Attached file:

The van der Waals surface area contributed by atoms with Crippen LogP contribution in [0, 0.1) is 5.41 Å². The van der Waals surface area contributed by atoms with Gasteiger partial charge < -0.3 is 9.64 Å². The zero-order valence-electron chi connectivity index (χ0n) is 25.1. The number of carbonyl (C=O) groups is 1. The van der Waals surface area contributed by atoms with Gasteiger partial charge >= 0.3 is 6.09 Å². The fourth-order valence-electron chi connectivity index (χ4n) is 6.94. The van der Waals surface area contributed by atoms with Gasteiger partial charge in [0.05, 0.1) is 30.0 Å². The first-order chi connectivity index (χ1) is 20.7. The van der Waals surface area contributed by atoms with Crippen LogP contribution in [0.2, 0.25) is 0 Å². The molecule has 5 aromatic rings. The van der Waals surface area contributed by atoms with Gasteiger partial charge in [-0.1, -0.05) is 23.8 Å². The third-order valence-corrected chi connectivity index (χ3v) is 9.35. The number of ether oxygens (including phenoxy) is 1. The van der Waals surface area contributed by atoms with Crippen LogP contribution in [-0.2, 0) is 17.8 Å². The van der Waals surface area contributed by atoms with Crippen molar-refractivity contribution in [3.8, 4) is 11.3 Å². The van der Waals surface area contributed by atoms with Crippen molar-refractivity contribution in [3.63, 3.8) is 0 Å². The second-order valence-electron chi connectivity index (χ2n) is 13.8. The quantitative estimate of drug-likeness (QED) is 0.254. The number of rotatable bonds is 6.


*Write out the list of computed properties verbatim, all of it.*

The van der Waals surface area contributed by atoms with Crippen LogP contribution in [0, 0.1) is 5.41 Å². The van der Waals surface area contributed by atoms with Gasteiger partial charge < -0.3 is 9.64 Å². The zero-order valence-electron chi connectivity index (χ0n) is 25.1. The number of carbonyl (C=O) groups is 1. The van der Waals surface area contributed by atoms with Gasteiger partial charge >= 0.3 is 6.09 Å². The fourth-order valence-electron chi connectivity index (χ4n) is 6.94. The van der Waals surface area contributed by atoms with Gasteiger partial charge in [0.05, 0.1) is 30.0 Å². The first-order chi connectivity index (χ1) is 20.7. The van der Waals surface area contributed by atoms with Crippen LogP contribution in [0.2, 0.25) is 0 Å². The molecule has 5 aromatic rings. The van der Waals surface area contributed by atoms with Gasteiger partial charge in [-0.1, -0.05) is 23.8 Å². The third-order valence-corrected chi connectivity index (χ3v) is 9.35. The number of ether oxygens (including phenoxy) is 1. The van der Waals surface area contributed by atoms with Crippen LogP contribution in [-0.2, 0) is 17.8 Å². The van der Waals surface area contributed by atoms with Crippen molar-refractivity contribution in [3.8, 4) is 11.3 Å². The van der Waals surface area contributed by atoms with Crippen molar-refractivity contribution in [3.63, 3.8) is 0 Å². The second-order valence-electron chi connectivity index (χ2n) is 13.8. The quantitative estimate of drug-likeness (QED) is 0.254. The number of rotatable bonds is 6.